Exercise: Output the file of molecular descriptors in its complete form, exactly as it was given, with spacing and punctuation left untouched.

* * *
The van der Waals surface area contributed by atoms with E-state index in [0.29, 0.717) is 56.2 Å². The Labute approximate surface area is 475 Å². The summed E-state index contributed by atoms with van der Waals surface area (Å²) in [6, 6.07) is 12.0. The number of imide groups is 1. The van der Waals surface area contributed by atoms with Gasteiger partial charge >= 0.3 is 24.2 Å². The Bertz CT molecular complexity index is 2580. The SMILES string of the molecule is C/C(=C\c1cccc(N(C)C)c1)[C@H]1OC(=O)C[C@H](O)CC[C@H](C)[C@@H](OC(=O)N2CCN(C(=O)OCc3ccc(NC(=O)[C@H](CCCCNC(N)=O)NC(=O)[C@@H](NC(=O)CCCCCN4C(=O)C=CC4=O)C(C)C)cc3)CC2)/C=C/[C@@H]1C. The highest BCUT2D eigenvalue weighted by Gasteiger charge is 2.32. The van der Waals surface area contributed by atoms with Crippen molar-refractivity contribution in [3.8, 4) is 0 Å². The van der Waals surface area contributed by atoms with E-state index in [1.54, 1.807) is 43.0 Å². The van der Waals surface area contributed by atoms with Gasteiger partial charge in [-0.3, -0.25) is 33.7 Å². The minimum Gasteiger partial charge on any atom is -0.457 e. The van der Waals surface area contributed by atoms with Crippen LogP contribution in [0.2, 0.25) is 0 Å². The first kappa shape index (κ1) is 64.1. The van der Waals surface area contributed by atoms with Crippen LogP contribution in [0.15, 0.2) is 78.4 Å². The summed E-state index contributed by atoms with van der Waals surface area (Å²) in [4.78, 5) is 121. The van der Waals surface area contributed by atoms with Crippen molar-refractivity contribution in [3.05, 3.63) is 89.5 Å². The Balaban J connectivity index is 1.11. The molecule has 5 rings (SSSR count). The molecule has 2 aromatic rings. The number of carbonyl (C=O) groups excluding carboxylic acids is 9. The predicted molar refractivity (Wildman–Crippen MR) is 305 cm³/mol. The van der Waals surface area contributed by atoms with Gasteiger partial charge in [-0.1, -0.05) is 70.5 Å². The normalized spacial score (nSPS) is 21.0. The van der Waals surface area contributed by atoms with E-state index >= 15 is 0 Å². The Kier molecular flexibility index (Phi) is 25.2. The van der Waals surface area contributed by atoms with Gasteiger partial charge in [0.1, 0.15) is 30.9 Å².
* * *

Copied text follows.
The van der Waals surface area contributed by atoms with E-state index in [0.29, 0.717) is 56.2 Å². The Labute approximate surface area is 475 Å². The summed E-state index contributed by atoms with van der Waals surface area (Å²) in [6, 6.07) is 12.0. The number of imide groups is 1. The van der Waals surface area contributed by atoms with Gasteiger partial charge >= 0.3 is 24.2 Å². The Bertz CT molecular complexity index is 2580. The SMILES string of the molecule is C/C(=C\c1cccc(N(C)C)c1)[C@H]1OC(=O)C[C@H](O)CC[C@H](C)[C@@H](OC(=O)N2CCN(C(=O)OCc3ccc(NC(=O)[C@H](CCCCNC(N)=O)NC(=O)[C@@H](NC(=O)CCCCCN4C(=O)C=CC4=O)C(C)C)cc3)CC2)/C=C/[C@@H]1C. The highest BCUT2D eigenvalue weighted by Gasteiger charge is 2.32. The van der Waals surface area contributed by atoms with Crippen molar-refractivity contribution in [3.8, 4) is 0 Å². The van der Waals surface area contributed by atoms with E-state index in [1.54, 1.807) is 43.0 Å². The van der Waals surface area contributed by atoms with Gasteiger partial charge in [-0.3, -0.25) is 33.7 Å². The minimum Gasteiger partial charge on any atom is -0.457 e. The van der Waals surface area contributed by atoms with Crippen LogP contribution in [0.2, 0.25) is 0 Å². The first kappa shape index (κ1) is 64.1. The van der Waals surface area contributed by atoms with Crippen LogP contribution in [0.15, 0.2) is 78.4 Å². The summed E-state index contributed by atoms with van der Waals surface area (Å²) in [4.78, 5) is 121. The van der Waals surface area contributed by atoms with Crippen molar-refractivity contribution in [3.05, 3.63) is 89.5 Å². The Balaban J connectivity index is 1.11. The molecule has 5 rings (SSSR count). The molecule has 2 aromatic rings. The number of carbonyl (C=O) groups excluding carboxylic acids is 9. The predicted molar refractivity (Wildman–Crippen MR) is 305 cm³/mol. The van der Waals surface area contributed by atoms with Gasteiger partial charge in [-0.1, -0.05) is 70.5 Å². The normalized spacial score (nSPS) is 21.0. The van der Waals surface area contributed by atoms with E-state index >= 15 is 0 Å². The Kier molecular flexibility index (Phi) is 25.2. The van der Waals surface area contributed by atoms with Gasteiger partial charge in [0.1, 0.15) is 30.9 Å².